Emily Ruch, writer and Kate Russell, photographer did an OUTSTANDING job on our Cowboy Up! program in the March Issue of the Local Flavor Magazine - Emily's story is below.
Tall and slender, with rivulets of golden-brown hair cascading loosely down her back, my first thought when Nancy greets me at the door is that this woman is as stunning as she is strong. Before I have a chance to introduce myself, Rick comes striding across a ruddy stretch of Saltillo tile and shakes my hand warmly. He immediately offers me a cup of tea, and Nancy pulls three mugs from the cupboard. As we wait for the kettle to boil he asks about my time in the service, my family’s ranch and whether or not I take honey in my tea. Meet retired U.S. Marshal and former Green Beret Rick Iannucci and his fiancée Nancy De Santis of the Crossed Arrows Ranch. Together they administer the Santa Fe-based nonprofit, Horses for Heroes - New Mexico, Inc., and its visionary horse therapy and vocational rehabilitation program for veterans, Cowboy Up!
Steaming mugs in hand, we file into the living room and sink deep into the cushions of two overstuffed sofas. Rick is an eager storyteller, and by the time I’ve taken two sips he is well on his way to recounting how he and Steve Price of the Bonanza Creek Ranch shared an epiphany that ultimately led to the creation of Cowboy Up! He recalls the moment when, weary with the sweet exhaustion of a long day spent gathering cattle, they realized, “We know that it helps us to get horseback. We’ll get other guys horseback.” The room fades and I remember early mornings with my uncle, saddling up in the dark and slipping through shadows of mesquite and redberry juniper while dawn was just a thought on the horizon. Maybe, I muse, cowboys have had it figured out all along, and I mention what feels right to call the spirituality of horsemanship. “Which is huge for us,” Rick responds. “Some of the old timers get it. They don’t say it like we say it. You know, ‘I don’t know about no zen stuff, Rick, but I sure do feel right when I’m ahorseback!’”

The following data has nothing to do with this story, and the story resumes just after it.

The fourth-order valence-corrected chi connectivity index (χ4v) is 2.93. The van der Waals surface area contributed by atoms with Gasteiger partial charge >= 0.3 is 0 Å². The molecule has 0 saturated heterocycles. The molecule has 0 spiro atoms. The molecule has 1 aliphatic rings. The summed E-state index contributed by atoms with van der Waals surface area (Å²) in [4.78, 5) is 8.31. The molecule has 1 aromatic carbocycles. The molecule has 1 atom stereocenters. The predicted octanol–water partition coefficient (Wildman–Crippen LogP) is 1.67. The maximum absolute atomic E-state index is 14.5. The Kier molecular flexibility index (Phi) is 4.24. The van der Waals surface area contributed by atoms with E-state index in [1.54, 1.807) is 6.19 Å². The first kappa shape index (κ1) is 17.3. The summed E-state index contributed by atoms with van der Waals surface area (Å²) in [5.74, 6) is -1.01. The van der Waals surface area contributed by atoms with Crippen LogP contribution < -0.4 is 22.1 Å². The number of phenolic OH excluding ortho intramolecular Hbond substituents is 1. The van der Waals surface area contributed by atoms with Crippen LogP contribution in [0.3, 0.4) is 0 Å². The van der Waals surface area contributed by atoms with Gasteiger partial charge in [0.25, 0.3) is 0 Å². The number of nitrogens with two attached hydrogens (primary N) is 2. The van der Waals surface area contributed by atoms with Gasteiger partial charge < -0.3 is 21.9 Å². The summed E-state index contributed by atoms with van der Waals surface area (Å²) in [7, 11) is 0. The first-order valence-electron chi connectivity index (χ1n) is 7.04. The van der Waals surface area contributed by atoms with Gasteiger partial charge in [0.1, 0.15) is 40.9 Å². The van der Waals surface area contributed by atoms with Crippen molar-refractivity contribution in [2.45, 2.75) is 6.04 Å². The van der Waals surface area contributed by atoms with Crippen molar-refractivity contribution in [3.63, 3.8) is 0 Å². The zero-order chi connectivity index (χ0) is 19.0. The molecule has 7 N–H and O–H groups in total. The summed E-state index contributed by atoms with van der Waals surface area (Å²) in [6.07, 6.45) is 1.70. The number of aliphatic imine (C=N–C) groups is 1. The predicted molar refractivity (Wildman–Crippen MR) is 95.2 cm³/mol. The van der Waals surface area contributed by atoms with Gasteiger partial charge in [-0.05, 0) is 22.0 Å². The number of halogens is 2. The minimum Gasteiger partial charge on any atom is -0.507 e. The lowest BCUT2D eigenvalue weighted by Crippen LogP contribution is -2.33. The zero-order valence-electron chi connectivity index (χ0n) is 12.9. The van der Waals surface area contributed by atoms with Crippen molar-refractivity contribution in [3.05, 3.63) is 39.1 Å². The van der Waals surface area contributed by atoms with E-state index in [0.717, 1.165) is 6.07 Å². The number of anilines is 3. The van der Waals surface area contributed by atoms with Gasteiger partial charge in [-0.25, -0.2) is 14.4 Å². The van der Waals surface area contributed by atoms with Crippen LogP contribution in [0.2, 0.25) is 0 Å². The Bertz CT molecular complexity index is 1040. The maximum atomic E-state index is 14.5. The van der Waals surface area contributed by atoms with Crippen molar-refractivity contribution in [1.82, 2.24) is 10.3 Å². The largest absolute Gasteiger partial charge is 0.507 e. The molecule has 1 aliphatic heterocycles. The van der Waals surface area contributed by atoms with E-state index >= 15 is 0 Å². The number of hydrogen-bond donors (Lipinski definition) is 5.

That “zen stuff” is exactly what Rick and Nancy strive to share with veterans suffering from physical injuries and combat trauma. “The effects of war, especially in the space age, multiple deployments, the operational tempo is unlike anything anybody’s ever experienced before,” Rick says. “I see these kids comin’ off these airplanes—they don’t even shave and they’ve got a combat patch.” I shake my head, remembering the day my youngest joe celebrated his eighteenth birthday in a forward operating base chow hall. “Holy shit!” he says, “This kid will have seen more combat than all of his ancestors put together in his short little lifetime.” Unfortunately, it’s not uncommon for young soldiers to serve three or even four deployments of twelve to eighteen months apiece in today’s modern, all-volunteer military, and some serve more, so it’s little wonder we’re seeing such a high incidence of PTSD among returning vets.